In an election year, policy
making is less about practical outcomes and more about symbolic gestures.
Leaders use policies to show that they share the values and priorities
of the electorate. And because nobody approves of people who laze around
on the dole, rip off Centrelink or drink their children’s welfare
money, no politician will openly oppose tougher mutual obligation requirements.
In the world of political symbols, to be against mutual obligation
is to be for bludging, rorting and child neglect.
During the 1996 election campaign,
Paul Keating’s advisers Don Watson and Don Russell urged him to tighten
mutual obligation requirements for unemployed people. According to journalist
Pamela Williams, Watson wanted to make an example of people on the dole
who were “gallivanting after possums up the east coast”. As he said
in his own memoir, this was a way for Keating to recognise the discontent
of ‘battlers’. And, he argued, “If their complaints derived more
from unlovely envy than actual hardship it was all the more urgent to
“Boob bait for the bubbas”
is what US Senator Daniel Patrick Moynihan called this strategy and
he noted that Bill Clinton resorted to it whenever he got into trouble.
The reason it’s “boob bait” is because it’s built around stereotypes
rather than real people. Nobody denies that there are some people who
take advantage of the welfare system, but no credible researcher will
claim ‘bludgers’ and ‘rorters’ make up even a significant minority
of claimants, let alone a majority.
For the unemployed, single
parents and people with disabilities, mutual obligation is about pushing
income support recipients into the labour market. It’s a combination
of help and hassle — but with the emphasis increasingly on hassle.
Mutual obligation sends a clear message — for those who can work,
life on benefits is no longer an option. But as well as the message,
there’s also a puzzle.
The current Minister for Employment
and Workplace Relations, Joe Hockey, argues that “people of working
age are much better off financially and psychologically if they find
paid work.” If this is true then it’s hard to understand why income
support recipients need to be pushed. If work is so much better than
welfare, then why don’t people do the rational, self-interested thing
and find a job?
The combination of Hockey’s
claim with the increasing emphasis on hassle only makes sense if you
assume that welfare recipients can’t be trusted to act in their own
interests. This is the thrust of American academic Lawrence Mead’s
analysis of poverty. He argues that the non-working poor are incompetent
and need to have their lives managed by government officials. It is
an analysis that ministers like Tony Abbott have used to justify the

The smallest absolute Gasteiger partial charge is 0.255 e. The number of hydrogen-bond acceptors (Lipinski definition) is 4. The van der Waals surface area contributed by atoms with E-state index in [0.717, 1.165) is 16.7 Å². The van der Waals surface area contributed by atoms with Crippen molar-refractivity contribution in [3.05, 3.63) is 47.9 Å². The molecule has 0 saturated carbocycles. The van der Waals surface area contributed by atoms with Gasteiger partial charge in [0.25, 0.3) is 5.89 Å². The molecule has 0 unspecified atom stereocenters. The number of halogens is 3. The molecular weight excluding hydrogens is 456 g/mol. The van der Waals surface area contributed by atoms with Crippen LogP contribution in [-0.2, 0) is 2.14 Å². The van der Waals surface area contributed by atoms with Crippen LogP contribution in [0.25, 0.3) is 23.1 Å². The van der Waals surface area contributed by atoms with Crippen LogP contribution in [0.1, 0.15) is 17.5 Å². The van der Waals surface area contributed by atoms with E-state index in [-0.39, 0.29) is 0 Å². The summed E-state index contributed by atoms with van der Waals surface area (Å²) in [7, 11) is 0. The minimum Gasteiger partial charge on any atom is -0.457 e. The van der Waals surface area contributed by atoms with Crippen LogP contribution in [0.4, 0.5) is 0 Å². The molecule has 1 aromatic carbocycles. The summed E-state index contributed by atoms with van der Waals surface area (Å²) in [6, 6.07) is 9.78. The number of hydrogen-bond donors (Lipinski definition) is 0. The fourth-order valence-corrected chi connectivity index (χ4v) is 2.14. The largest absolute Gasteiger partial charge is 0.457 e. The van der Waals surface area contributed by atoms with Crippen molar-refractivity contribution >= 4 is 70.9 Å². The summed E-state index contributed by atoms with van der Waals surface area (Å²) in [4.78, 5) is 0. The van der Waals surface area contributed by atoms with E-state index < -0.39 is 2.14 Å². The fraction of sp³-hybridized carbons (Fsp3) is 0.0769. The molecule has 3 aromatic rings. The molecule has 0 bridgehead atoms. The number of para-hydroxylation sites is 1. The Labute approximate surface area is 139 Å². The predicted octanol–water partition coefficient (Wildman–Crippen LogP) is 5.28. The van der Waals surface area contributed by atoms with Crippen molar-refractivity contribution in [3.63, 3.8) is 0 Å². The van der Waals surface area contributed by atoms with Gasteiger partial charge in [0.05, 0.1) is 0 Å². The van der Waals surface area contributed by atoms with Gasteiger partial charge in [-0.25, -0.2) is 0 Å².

current, one-sided, approach to mutual obligation.
Politically, this is a convenient
analysis. By exempting income support recipients from the usual assumptions
about rational, self-interested behaviour, governments are able to satisfy
the sentiments of “unlovely envy” while at the same time claiming
that hassling income support recipients with increasingly burdensome
bureaucratic requirements is a form of compassion.
For people whose only contact
with poverty and income support reliance is television current affairs
programs, this justification might sound reasonable. But for those on
the front line — people like our member organisations at Catholic
Social Services Australia — it’s an oversimplified fiction.
People who depend on income
support face a diverse range of circumstances and challenges. Some have
family responsibilities that compete with work obligations. Others have
health, housing or personal problems that make it difficult to find
and keep work. Some would be far better placed to move into a job if
they could access mainstream education and training while others struggle
with negative employer attitudes towards older workers and people with
a disability. With the labour market strong and so many employers crying
out for work-ready staff, there’s never been a better time to help
people make the move from welfare to work. But the problem welfare agencies
face, is that government resources have been diverted to fund hassle
rather than help.
Non-government welfare agencies
are being drawn into an inflexible bureaucratic system which pushes
people — including mothers — into temporary, part-time and dead-end
jobs with little thought for their long-term aspirations or the needs
of their families. Schemes like Work for the Dole are being used to
deter people from claiming income support rather than prepare them from
work. As the flagship program of the current government’s mutual obligation
approach, Work for the Dole was intentionally designed without any vocational
training at all.
But on one issue, there’s
consensus. People who can work are almost always better off in a job
than they are on income support. So what’s missing from mutual obligation
is the mutual side of the equation. Instead of the usual election campaign
“boob bait”, Australian voters deserve a more creative, evidence-based
approach to helping people take care of their families and make the
move from welfare to work.
Frank Quinlan is Executive
Director of Catholic Social Services Australia. The discussion paper:
The Obligation is Mutual, was released on 29 October and is available